Lately, I feel like a tree. I reproduce asexually, and I guarantee, my child could climb me safely. My shade shelters, my fruit feeds, my branches sweet, my leaves tickle and my roots warm.
Time flows in circle in the world of trees. Life is cyclical without beginning or ending. While I might seem standing still, I am moving, to the source of life, to the water, to the light. I am evolving, generation to generation.
But I am an uprooted tree. Like Athena who asked her father Zeus the gift of independence, I asked to become a tree with mobility. Not only my leaves fly and fall, I got two legs to crawl.
So I use my privilege. I went for a pilgrimage. Visiting my elders, I got shivers. The sight of them made me feel so small, so brief.
And, for a fleeting moment, life is a bliss.
The trees are lucky here at Hyde Park. They stay put but at a beautiful place. They grow among two lakes and a water spring. They’ve got plenty of dedicated visitors who enjoy and appreciate their presence, unlike other trees, scattered by themselves in the middle of nowhere. Perhaps it is better to be in a colony of like-minded being. Together they live a long harmonious life.
I saw a long-life lady with white curly hair, tiny body and oversized dark purple autumn coat. She was struggling to walk but she walked anyway. She had finished two laps and continued for some more. I smiled at here, adored her endurance.
Then I took a walk too, leaving husband and child soaking in warm sunshine so they could grow healthy and happily too. They laid over a mat on green grass, playing together like there’s no tomorrow. Above were intricate branches with leaves that brought a little bit of shadow, protecting them from rays too blaring.
I strolled and took notice of several long wooden chair among rows of trees. One of them was occupied by a man with a beard and trendy retro eyewear. He’s comfy wearing rainbow colored knitted scarf and black blazer, a rare combination. His mind was fixated on his book, and I couldn’t help but wonder, “is this some kind of utopia?” Reading facing a serene lake … what a luxury, how dreamy.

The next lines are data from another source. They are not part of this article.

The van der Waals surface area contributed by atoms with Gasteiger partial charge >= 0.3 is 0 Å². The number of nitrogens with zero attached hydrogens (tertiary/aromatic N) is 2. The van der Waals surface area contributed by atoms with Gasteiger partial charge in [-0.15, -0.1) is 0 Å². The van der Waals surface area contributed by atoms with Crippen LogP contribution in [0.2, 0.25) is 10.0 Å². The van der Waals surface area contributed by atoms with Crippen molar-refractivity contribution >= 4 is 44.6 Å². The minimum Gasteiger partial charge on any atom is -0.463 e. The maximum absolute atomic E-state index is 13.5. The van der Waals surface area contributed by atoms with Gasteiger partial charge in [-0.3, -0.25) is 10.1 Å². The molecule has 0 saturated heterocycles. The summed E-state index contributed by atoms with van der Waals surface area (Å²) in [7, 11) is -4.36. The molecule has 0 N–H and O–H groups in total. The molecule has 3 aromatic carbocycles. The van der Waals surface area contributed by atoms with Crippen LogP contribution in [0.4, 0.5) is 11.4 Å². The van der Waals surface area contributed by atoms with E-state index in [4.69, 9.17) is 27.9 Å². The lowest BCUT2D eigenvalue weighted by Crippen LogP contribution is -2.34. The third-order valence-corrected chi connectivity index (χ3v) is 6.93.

Then came along a woman wearing bright Indian sari. Maybe Western people would sometimes wished they’re “ethnic”, just so they could wear and seamlessly embody such colorful cute fabrics, having a legitimate reason to dress in a flowy, impractical yet ultra-feminine outfit.
A dog was lost in the park and a young lady tried to find its owner. Maybe the owner didn’t want him anymore. On the other hand, two small puppies with grey hair walked too excitingly. They made their owner, an old lady with her boobs done, blonde ponytail, tight white and navy knee-length one-piece and high heels, jiggled while casually having a conversation with her partner.
I squinted, seeing faraway, taking a deep breath of fresh air. In distant past, these lakes were a spiritual place for the aborigins, yet now I couldn’t see any of them here. Where did they go? My naivete was in a hideaway, so I said, “this land is a land of endless possibilities, but possibility for some comes at the expense of some other.”
Tirelessly my imagination wander. How did this place look like back then? Did it need to be kept the way it is now, with surrounding filter plants at the margin of the lake? Did it have designated place to sit, to lay, a playground for children, while the lake itself is off-limits the way it is now?
Why the intervention, was it wrong to let this place “be”, in all its natural glory?
Well, it might be more majestic but it might also be gone.